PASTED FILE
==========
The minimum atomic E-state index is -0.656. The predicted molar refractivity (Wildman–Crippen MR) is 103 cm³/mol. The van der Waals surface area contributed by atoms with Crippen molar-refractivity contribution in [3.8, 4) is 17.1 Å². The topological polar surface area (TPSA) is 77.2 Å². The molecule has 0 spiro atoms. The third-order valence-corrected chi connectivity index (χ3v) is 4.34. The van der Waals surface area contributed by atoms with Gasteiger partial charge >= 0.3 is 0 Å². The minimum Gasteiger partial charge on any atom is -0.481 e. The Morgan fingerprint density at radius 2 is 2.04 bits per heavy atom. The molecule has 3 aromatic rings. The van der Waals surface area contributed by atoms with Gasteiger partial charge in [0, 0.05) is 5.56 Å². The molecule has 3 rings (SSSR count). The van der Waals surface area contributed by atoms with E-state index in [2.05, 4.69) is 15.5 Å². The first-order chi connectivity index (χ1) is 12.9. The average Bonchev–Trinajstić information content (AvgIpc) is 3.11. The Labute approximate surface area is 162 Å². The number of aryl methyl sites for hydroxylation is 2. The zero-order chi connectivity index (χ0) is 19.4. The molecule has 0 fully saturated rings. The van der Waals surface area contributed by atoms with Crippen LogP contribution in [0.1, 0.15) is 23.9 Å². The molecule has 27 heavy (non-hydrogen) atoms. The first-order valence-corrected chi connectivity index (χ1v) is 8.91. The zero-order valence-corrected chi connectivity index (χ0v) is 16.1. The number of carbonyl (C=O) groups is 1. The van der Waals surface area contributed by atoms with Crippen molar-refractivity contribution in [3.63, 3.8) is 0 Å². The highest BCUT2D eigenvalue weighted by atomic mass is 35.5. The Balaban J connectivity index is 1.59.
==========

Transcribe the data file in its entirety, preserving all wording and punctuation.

The minimum atomic E-state index is -0.656. The predicted molar refractivity (Wildman–Crippen MR) is 103 cm³/mol. The van der Waals surface area contributed by atoms with Crippen molar-refractivity contribution in [3.8, 4) is 17.1 Å². The topological polar surface area (TPSA) is 77.2 Å². The molecule has 0 spiro atoms. The third-order valence-corrected chi connectivity index (χ3v) is 4.34. The van der Waals surface area contributed by atoms with Gasteiger partial charge >= 0.3 is 0 Å². The minimum Gasteiger partial charge on any atom is -0.481 e. The Morgan fingerprint density at radius 2 is 2.04 bits per heavy atom. The molecule has 3 aromatic rings. The van der Waals surface area contributed by atoms with Gasteiger partial charge in [0, 0.05) is 5.56 Å². The molecule has 3 rings (SSSR count). The van der Waals surface area contributed by atoms with E-state index in [2.05, 4.69) is 15.5 Å². The first-order chi connectivity index (χ1) is 12.9. The average Bonchev–Trinajstić information content (AvgIpc) is 3.11. The Labute approximate surface area is 162 Å². The number of aryl methyl sites for hydroxylation is 2. The zero-order chi connectivity index (χ0) is 19.4. The molecule has 0 fully saturated rings. The van der Waals surface area contributed by atoms with Crippen LogP contribution in [0.1, 0.15) is 23.9 Å². The molecule has 27 heavy (non-hydrogen) atoms. The first-order valence-corrected chi connectivity index (χ1v) is 8.91. The zero-order valence-corrected chi connectivity index (χ0v) is 16.1. The number of carbonyl (C=O) groups is 1. The van der Waals surface area contributed by atoms with Crippen molar-refractivity contribution in [3.63, 3.8) is 0 Å². The highest BCUT2D eigenvalue weighted by atomic mass is 35.5. The Balaban J connectivity index is 1.59.